In many European countries, families with children pay an unjust and disproportionate share in taxes. With these obstacles and without substitutive and strong financial guarantees, families face additional barriers compared to other groups in the state community and are therefore more vulnerable to poverty.
In Resolution 1995 (2014) on "Ending child poverty in Europe", the Parliamentary Assembly called member States to "allow families to access adequate resources by supporting parents' participation in the labour market and ensuring appropriate living standards, including through adequate levels of social benefits".
Family is the first protection against poverty through intergenerational solidarity. If the family is trapped in a situation of poverty, it produces a domino effect. To fight this "poverty trap", families should be recognised in their crucial role towards the community, especially through a just taxation system. It is important that countries design their tax system and social security system to avoid trapping families in situations of poverty.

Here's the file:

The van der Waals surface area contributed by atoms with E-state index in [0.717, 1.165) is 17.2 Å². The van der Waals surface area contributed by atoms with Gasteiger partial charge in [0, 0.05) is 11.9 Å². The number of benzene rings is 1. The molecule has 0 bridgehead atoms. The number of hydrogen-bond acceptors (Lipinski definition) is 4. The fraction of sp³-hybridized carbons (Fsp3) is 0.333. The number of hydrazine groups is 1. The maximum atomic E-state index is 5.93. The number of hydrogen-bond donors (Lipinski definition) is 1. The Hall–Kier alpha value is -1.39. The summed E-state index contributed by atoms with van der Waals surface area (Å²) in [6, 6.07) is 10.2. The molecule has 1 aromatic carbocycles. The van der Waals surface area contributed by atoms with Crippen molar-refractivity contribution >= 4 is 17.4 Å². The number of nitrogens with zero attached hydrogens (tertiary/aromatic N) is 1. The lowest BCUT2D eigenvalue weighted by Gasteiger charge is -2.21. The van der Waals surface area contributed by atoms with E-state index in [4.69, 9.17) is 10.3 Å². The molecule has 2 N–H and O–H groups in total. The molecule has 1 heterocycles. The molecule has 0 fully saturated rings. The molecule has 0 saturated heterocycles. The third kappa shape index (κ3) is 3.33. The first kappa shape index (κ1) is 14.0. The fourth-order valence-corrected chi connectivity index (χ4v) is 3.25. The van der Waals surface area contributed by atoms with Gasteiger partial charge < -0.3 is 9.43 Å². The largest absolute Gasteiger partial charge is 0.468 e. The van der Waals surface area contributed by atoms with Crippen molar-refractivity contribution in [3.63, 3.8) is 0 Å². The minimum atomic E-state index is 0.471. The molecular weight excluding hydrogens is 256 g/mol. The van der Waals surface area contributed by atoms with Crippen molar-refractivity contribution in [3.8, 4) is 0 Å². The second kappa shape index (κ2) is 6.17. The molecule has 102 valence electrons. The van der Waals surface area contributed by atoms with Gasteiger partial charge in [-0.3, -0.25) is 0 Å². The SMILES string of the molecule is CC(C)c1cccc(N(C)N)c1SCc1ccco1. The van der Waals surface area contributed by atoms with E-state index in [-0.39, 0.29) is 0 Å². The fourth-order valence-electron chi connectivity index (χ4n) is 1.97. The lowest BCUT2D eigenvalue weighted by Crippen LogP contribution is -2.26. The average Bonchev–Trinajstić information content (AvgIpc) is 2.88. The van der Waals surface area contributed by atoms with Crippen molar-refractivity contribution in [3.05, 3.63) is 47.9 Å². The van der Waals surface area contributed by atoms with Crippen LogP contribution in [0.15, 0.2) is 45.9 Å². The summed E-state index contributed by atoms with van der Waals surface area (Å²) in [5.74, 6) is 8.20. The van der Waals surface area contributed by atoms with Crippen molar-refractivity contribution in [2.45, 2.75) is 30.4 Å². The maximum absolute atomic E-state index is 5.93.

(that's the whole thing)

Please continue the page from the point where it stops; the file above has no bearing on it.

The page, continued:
Tax systems that are blind to family responsibility can create perverse disincentives for young people and can limit the choice families have of how they divide work and caring responsibilities.
In addition, supporting families is an investment itself for the whole community, as it guarantees intergenerational balance, which is crucial to ensure healthy sustainable public finances.
The Assembly should therefore encourage member States to:
The Assembly should also conduct a research of tax policy approaches among member States to identify good practices and formulate recommendations on ways to support families through the tax system.